One thing I do realize is that people with insurance coverage from employers don't even realize how much it actually cost to give people insurance.
Now the above coverage for a middle age person is $750/month (real numbers). No dental. No life. Small business group policy. The deductible is $1500 per year/per person.
If you add this all up the employer pays $9000 just in premium. Since I can't let employees hang dry with the deductible I pay that ($1,500) into a health savings account. That's $10,500/year/person on a group policy (no dental, no life). So yeah, $11,000 individual insurance sounds pretty cheap to me.
Oh yeah, before I forget: pretty much everybody has also wives and children on their policy. Just for two people my cost run about $21,000 per employee. So before you laugh again at others while enjoying free or subsidized insurance from your employer you should think again.
BTW, this insurance is pre ACA aka Obamacare.
"You may think that you are some kind of god to these people. But we both know what you really are."
"What's that? A criminal?"
"Worse. A politician."
Source: Under The Dome
http://swampland.time.com/2013/10/04...#ixzz2guczFqCWThough many of the programs that provide assistance to needy families and individuals like food stamps, Medicaid, and Medicare will continue running during the shutdown, the Supplemental Nutrition Program for Women, Infants, and Children (WIC) is barely holding on.
The nearly $7 billion dollar program that provides access to food, formula, nutritional education, breast-feeding support, and health-care referrals to 9 million poor mothers, babies, and children is having to rely on $125 million in contingency funds from the USDA to continue operating throughout the month.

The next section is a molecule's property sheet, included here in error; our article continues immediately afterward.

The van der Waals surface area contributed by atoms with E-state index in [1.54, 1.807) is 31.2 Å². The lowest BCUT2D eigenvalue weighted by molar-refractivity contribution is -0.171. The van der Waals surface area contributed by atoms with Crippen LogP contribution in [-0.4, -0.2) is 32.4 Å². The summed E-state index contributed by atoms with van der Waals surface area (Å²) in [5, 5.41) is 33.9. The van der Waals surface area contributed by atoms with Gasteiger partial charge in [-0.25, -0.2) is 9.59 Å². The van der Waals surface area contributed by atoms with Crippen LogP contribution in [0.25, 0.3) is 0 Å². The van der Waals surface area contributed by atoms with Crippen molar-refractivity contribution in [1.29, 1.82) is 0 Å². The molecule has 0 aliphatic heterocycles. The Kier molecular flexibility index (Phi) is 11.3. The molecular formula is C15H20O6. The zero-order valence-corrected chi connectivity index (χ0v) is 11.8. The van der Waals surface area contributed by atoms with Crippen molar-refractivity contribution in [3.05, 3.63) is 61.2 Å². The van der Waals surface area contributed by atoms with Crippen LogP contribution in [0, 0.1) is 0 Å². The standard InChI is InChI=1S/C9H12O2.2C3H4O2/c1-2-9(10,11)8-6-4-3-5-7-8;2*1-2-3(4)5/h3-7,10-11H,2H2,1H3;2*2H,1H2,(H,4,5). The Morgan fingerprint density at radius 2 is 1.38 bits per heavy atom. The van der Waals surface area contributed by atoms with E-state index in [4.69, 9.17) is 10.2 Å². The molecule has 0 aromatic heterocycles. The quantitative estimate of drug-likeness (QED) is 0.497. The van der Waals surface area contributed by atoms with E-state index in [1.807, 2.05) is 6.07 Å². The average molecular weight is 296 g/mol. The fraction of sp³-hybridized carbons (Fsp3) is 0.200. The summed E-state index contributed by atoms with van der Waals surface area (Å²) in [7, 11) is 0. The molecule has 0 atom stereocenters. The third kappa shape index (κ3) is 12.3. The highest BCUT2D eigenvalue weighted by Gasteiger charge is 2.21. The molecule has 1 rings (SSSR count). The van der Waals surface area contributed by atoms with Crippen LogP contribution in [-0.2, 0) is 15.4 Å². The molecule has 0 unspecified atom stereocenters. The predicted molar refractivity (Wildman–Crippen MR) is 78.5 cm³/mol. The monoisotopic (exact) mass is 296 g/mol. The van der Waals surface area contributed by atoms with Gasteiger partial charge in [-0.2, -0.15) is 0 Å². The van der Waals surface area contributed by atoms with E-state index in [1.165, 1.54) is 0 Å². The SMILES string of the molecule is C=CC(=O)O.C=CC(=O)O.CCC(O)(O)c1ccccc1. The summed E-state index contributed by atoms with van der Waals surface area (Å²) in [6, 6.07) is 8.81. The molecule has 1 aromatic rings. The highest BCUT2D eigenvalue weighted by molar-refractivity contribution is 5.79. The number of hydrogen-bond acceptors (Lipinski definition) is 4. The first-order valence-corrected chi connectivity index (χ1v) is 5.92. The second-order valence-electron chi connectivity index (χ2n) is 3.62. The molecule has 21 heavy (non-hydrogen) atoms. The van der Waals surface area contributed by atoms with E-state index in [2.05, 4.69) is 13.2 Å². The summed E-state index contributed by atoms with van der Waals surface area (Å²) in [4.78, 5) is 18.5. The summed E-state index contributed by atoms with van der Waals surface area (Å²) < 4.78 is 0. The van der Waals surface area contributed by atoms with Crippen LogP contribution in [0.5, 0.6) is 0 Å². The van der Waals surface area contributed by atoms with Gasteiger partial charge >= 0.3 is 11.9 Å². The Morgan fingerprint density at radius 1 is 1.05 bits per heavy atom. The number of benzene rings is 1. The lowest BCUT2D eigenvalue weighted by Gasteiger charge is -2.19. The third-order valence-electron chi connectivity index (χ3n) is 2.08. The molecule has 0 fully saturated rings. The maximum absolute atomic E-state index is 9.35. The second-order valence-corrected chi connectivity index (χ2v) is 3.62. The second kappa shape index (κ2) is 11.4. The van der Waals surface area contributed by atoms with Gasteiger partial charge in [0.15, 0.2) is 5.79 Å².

In Utah, clinics had already closed their doors and stopped enrolling new participants before receiving the emergency funds from the USDA, which amount to $2.5 million, according to the Utah Department of Health. The program serves about 66,000 moms, babies, and kids in the state.
I thought WIC had been completely shut down but I was wrong about that. Thankfully the USDA stepped in. However it seems in Utah, at least, many were affected.
http://news.yahoo.com/analysis-defau...-business.htmlThe Obama administration says a U.S. default would be "catastrophic." Economists say it could plunge the country into recession and prompt a global financial meltdown.
To many Republicans, however, the prospect of the world's lone superpower juggling its bills doesn't seem so bad. The government could muddle through without a debt-ceiling increase as long as it kept up with interest payments and a few other priorities, they argue.
"We are not going to default on the public debt. That doesn't mean that we have to pay every bill the day it comes in," Republican Representative Joe Barton of Texas said on CNBC on Monday.
Barton's position could reflect a genuine disagreement with warnings by Wall Street and Washington analysts or he could be downplaying the default to gain tactical advantage in negotiations with President Barack Obama. But Barton isn't an outlier.
Nearly every Republican in the House of Representatives voted for a bill in May that would direct the Treasury Department to prioritize bond payments and Social Security retiree benefits over other obligations if Congress failed to extend its borrowing authority. In the Senate, 29 of the chamber's 44 Republicans have signed on to the idea.
Republicans say that approach would minimize the fallout if Congress fails to raise the debt ceiling before the Treasury Department exhausts its borrowing authority on October 17.
Past and present Treasury officials and Wall Street analysts reject that view out of hand as naive at best...
"It's mind-boggling. I don't know what to say," said Tony Fratto, a Republican and a former Treasury Department official under President George W. Bush. "Every member of Congress should know this. These aren't complicated concepts."